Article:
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Thread: Lossless image compressors

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    Question Lossless image compressors

    I was thinking about the concept of a "practical archiver". A program allowing you to choose between several degrees of compression at the cost of your system's resources and time spent.

    It has been proved, the best choice for lossless compression is to understand first what are you trying to compress, then adapt the method to the data. That's what makes FreeArc, NanoZip or Zpaq efficient archivers, against, let's say, .tar.bz method. And that´s also why they say data compression is an AI problem.

    Leaving parsing and recognition alone for the moment, I realized that the solution in most archivers is far from optimal today when it comes to still images. For example, FreeArc uses TTA algo for PCM audio, which is great. But it also uses mm+grzip to compress *.BMP, and it does it NON-SOLID way. A catastrophe when you have a bunch of small images.

    So, here is the question: Given the nice amount of image compressors out there, which one would be worth a try to include as a dedicated method in an archiver?

    As I see the thing, the following conditions are needed or at least wanted, in no specific order:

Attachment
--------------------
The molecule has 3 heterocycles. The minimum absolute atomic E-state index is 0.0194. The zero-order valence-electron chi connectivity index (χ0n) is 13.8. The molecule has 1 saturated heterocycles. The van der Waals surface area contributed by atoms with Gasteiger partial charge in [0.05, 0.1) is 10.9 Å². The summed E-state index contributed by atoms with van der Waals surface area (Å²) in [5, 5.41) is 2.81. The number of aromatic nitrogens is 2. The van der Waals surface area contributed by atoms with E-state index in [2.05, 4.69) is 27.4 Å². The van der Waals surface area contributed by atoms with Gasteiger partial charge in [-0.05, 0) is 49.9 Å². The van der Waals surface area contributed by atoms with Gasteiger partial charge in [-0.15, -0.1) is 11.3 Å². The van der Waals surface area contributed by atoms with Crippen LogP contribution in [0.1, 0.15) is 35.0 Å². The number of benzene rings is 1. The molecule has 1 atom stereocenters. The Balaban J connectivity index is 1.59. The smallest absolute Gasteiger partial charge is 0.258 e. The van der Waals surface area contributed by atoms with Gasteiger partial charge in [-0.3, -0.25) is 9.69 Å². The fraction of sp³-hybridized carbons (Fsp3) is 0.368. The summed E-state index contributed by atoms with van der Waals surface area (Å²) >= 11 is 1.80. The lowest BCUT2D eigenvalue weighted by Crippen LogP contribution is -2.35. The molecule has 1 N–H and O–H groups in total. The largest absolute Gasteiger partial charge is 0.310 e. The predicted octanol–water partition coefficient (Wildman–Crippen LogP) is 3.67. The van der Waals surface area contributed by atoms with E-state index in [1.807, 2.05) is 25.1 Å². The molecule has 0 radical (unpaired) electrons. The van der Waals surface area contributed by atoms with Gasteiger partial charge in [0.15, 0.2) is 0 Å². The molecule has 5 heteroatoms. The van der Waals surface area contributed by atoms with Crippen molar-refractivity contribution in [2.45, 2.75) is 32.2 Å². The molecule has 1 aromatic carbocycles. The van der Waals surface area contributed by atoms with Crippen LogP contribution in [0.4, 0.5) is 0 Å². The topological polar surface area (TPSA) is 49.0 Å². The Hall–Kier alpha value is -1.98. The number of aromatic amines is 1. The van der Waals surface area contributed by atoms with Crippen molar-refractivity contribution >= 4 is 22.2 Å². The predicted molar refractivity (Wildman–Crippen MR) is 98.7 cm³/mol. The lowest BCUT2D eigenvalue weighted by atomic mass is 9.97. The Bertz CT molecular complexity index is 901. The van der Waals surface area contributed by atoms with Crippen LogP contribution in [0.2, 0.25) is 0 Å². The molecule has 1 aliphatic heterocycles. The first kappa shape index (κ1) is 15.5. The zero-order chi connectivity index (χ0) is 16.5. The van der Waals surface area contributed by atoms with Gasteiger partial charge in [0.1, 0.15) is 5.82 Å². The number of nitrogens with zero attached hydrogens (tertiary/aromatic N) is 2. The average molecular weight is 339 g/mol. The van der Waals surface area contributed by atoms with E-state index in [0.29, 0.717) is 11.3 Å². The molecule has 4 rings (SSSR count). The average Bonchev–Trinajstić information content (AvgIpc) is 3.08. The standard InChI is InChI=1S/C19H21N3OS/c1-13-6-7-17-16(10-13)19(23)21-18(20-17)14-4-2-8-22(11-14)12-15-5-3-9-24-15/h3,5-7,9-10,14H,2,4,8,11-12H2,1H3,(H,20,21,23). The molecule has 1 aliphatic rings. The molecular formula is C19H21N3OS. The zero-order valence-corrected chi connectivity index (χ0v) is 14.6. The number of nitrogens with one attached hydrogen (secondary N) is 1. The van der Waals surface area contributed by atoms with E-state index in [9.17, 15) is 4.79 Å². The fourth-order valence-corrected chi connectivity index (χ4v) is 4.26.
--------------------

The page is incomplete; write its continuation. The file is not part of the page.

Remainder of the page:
1) Open source, or available as a library
    2) Asymmetric
    3) Multi-threading capable
    4) Stable and robust
    5) Reasonably fast

    Who's your candidate?
    Last edited by Gonzalo; 24th February 2016 at 23:42.

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    Lossless WebP is currently probably the best choice in terms of speed/compression trade-off, if you ask me. It satisfies all 5 of your conditions.

    FLIF is slower and still experimental, but probably achieves the best compression density.

    (Disclaimer: I'm the author of FLIF)

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    Gonzalo (26th February 2016)

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    Quote Originally Posted by Jon Sneyers View Post
    (Disclaimer: I'm the author of FLIF)


    Well, if it is experimental it means we'll see improvements soon. Actually, I think both or even more method should be together in order to provide a flexible setting case. From "very fast" to "very strong"

    What about PAQ models? Does they require mandatory PAQ engine? Or can be used in a LZ-style compressor?

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    Quote Originally Posted by Gonzalo View Post
    Well, if it is experimental it means we'll see improvements soon. Actually, I think both or even more method should be together in order to provide a flexible setting case.
    The main weakness in WebP lossless for me is that it cannot losslessly compress jpegs . The result is pretty much always bigger than the original. I like a lot the near-lossless options in WebP lossless, both the classic near-lossless as well as the experimental-only delta-palettization. I consider them as jewels that the practical field didn't find yet.

    Disclaimer: I'm the author of WebP lossless.

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    Quote Originally Posted by Jyrki Alakuijala View Post
    The main weakness in WebP lossless for me is that it cannot losslessly compress jpegs . The result is pretty much always bigger than the original. I like a lot the near-lossless options in WebP lossless, both the classic near-lossless as well as the experimental-only delta-palettization. I consider them as jewels that the practical field didn't find yet.

    Disclaimer: I'm the author of WebP lossless.